High-tide flooding is happening across the USA at twice the rate it was just 30 years ago, according to a new report released Wednesday.
And this flooding isn't necessarily caused by a storm, but by rising seas: As ocean levels rise because of global warming, flooding can now occur with high tides in many locations.
Also known as "sunny-day," "clear-sky" or "nuisance" flooding, 27 locations across the nation set or tied records for most days with floods from May 2017 to April 2018, the report said. Cities such as Boston and Atlantic City both had 22 days with high-tide floods.
"Due to sea level rise, the national average frequency of high-tide flooding is double what it was 30 years ago," the report said. William Sweet, a NOAA oceanographer and co-author of the report, said at a press briefing that "what used to be uncommon is now becoming fairly common."
Nationwide, the average of six flood days for each location was the highest on record.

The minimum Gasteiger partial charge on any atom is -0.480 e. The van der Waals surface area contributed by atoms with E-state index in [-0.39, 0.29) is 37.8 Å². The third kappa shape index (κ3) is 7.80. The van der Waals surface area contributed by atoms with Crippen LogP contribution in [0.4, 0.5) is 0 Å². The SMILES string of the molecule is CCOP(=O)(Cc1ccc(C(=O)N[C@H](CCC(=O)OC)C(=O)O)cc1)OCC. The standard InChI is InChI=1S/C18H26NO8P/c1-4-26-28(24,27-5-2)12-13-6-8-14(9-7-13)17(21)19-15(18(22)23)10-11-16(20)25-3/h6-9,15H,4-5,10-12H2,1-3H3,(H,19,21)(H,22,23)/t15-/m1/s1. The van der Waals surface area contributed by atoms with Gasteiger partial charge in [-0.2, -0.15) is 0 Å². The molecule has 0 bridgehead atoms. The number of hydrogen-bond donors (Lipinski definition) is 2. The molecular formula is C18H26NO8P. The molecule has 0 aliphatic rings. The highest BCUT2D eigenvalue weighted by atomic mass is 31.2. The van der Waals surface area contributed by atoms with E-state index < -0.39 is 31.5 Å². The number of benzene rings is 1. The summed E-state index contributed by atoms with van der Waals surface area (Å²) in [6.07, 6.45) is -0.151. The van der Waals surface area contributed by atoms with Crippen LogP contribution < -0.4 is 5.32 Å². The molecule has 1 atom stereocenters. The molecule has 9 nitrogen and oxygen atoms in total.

Ben Horton. a Rutgers University researcher who was not involved in the study, called it "a warning, a shot across the bow. Across the whole of the U.S. coastline, we are in dire need of action," he said.
The report found tidal flooding was at record levels last year along parts of the southeast Atlantic and eastern Gulf coasts. It examined only coastal flooding, not inundation brought on by sudden, heavy rain or overflowing rivers.
"As they examine their risk, communities can use this information to help better mitigate and prepare for high tide flooding from long-term sea-level rise," according to NOAA.
These floods lead to road closures, overwhelmed storm drains and damaged property but are seldom life-threatening. They're mostly caused by climate-related sea-level rise, NOAA said.
Heat-trapping greenhouse gases from burning fossil fuels causes glaciers and ice sheets in Greenland and Antarctica to melt. Warmer water takes up more space that cooler water or ice, causing sea levels to rise.
Since 1880, the ocean has risen nearly 8 inches worldwide, according to the Union of Concerned Scientists, but it doesn't do so evenly. In the past 100 years, it's climbed about a foot or more in some U.S. cities.
In addition to sea-level rise, the loss of natural barriers and land subsidence — a gradual settling or sudden sinking of the Earth's surface because of underground movement of soil, rock and other materials — also contributes to flooding.
The effects of rising sea levels along most of the continental U.S. coastline are expected to become more noticeable and severe in the coming decades, likely more so than any other climate-change related factor, NOAA said.